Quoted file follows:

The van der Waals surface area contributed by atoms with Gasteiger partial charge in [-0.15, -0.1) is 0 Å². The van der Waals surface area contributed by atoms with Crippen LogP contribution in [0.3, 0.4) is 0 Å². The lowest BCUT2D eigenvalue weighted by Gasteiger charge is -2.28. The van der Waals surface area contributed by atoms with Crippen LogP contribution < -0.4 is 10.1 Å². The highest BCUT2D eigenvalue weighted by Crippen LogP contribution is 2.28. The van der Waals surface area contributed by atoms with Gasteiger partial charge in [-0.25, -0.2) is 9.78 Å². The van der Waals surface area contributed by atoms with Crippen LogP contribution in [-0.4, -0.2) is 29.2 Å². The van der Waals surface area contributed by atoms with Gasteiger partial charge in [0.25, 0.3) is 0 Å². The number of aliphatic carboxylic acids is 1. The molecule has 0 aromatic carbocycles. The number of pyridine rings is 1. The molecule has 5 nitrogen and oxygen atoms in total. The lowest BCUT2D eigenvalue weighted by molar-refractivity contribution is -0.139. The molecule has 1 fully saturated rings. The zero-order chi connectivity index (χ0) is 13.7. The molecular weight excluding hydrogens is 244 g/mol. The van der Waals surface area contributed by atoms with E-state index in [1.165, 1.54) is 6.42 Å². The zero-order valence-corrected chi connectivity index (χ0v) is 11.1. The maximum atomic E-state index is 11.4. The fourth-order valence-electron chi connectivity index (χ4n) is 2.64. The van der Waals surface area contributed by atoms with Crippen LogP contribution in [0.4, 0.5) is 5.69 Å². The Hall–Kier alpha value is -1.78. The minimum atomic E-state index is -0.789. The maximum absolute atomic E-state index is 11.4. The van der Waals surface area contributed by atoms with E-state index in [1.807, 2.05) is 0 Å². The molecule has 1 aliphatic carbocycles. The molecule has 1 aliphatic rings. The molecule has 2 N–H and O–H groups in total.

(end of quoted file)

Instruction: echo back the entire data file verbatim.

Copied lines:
The van der Waals surface area contributed by atoms with Gasteiger partial charge in [-0.15, -0.1) is 0 Å². The van der Waals surface area contributed by atoms with Crippen LogP contribution in [0.3, 0.4) is 0 Å². The lowest BCUT2D eigenvalue weighted by Gasteiger charge is -2.28. The van der Waals surface area contributed by atoms with Crippen LogP contribution < -0.4 is 10.1 Å². The highest BCUT2D eigenvalue weighted by Crippen LogP contribution is 2.28. The van der Waals surface area contributed by atoms with Gasteiger partial charge in [-0.25, -0.2) is 9.78 Å². The van der Waals surface area contributed by atoms with Crippen LogP contribution in [-0.4, -0.2) is 29.2 Å². The van der Waals surface area contributed by atoms with Gasteiger partial charge in [0.25, 0.3) is 0 Å². The number of aliphatic carboxylic acids is 1. The molecule has 0 aromatic carbocycles. The number of pyridine rings is 1. The molecule has 5 nitrogen and oxygen atoms in total. The lowest BCUT2D eigenvalue weighted by molar-refractivity contribution is -0.139. The molecule has 1 fully saturated rings. The zero-order chi connectivity index (χ0) is 13.7. The molecular weight excluding hydrogens is 244 g/mol. The van der Waals surface area contributed by atoms with E-state index in [1.165, 1.54) is 6.42 Å². The zero-order valence-corrected chi connectivity index (χ0v) is 11.1. The maximum atomic E-state index is 11.4. The fourth-order valence-electron chi connectivity index (χ4n) is 2.64. The van der Waals surface area contributed by atoms with Crippen LogP contribution in [0.4, 0.5) is 5.69 Å². The Hall–Kier alpha value is -1.78. The minimum atomic E-state index is -0.789. The maximum absolute atomic E-state index is 11.4. The van der Waals surface area contributed by atoms with E-state index in [1.807, 2.05) is 0 Å². The molecule has 1 aliphatic carbocycles. The molecule has 1 aliphatic rings. The molecule has 2 N–H and O–H groups in total.